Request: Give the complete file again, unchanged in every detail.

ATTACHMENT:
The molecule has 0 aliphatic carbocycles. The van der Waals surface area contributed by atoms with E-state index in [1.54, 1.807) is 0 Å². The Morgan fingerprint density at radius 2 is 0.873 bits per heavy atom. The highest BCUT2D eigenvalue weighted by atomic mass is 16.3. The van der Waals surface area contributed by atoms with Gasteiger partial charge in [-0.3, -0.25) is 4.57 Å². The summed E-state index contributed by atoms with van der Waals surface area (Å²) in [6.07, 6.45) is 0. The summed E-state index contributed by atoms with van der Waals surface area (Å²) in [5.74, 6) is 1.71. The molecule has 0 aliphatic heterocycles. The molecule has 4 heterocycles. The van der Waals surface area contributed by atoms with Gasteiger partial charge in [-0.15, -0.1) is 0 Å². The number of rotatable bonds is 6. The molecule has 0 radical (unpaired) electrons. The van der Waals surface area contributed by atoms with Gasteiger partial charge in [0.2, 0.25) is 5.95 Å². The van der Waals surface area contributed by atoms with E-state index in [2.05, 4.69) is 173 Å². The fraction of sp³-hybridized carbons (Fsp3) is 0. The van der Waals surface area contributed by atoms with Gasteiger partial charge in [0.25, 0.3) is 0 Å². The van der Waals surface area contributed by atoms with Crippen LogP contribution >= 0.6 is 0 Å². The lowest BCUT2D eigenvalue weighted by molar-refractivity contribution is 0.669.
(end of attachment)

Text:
The molecule has 0 aliphatic carbocycles. The van der Waals surface area contributed by atoms with E-state index in [1.54, 1.807) is 0 Å². The Morgan fingerprint density at radius 2 is 0.873 bits per heavy atom. The highest BCUT2D eigenvalue weighted by atomic mass is 16.3. The van der Waals surface area contributed by atoms with Gasteiger partial charge in [-0.3, -0.25) is 4.57 Å². The summed E-state index contributed by atoms with van der Waals surface area (Å²) in [6.07, 6.45) is 0. The summed E-state index contributed by atoms with van der Waals surface area (Å²) in [5.74, 6) is 1.71. The molecule has 0 aliphatic heterocycles. The molecule has 4 heterocycles. The van der Waals surface area contributed by atoms with Gasteiger partial charge in [-0.15, -0.1) is 0 Å². The number of rotatable bonds is 6. The molecule has 0 radical (unpaired) electrons. The van der Waals surface area contributed by atoms with Gasteiger partial charge in [0.2, 0.25) is 5.95 Å². The van der Waals surface area contributed by atoms with E-state index in [2.05, 4.69) is 173 Å². The fraction of sp³-hybridized carbons (Fsp3) is 0. The van der Waals surface area contributed by atoms with Gasteiger partial charge in [0.25, 0.3) is 0 Å². The van der Waals surface area contributed by atoms with Crippen LogP contribution >= 0.6 is 0 Å². The lowest BCUT2D eigenvalue weighted by molar-refractivity contribution is 0.669.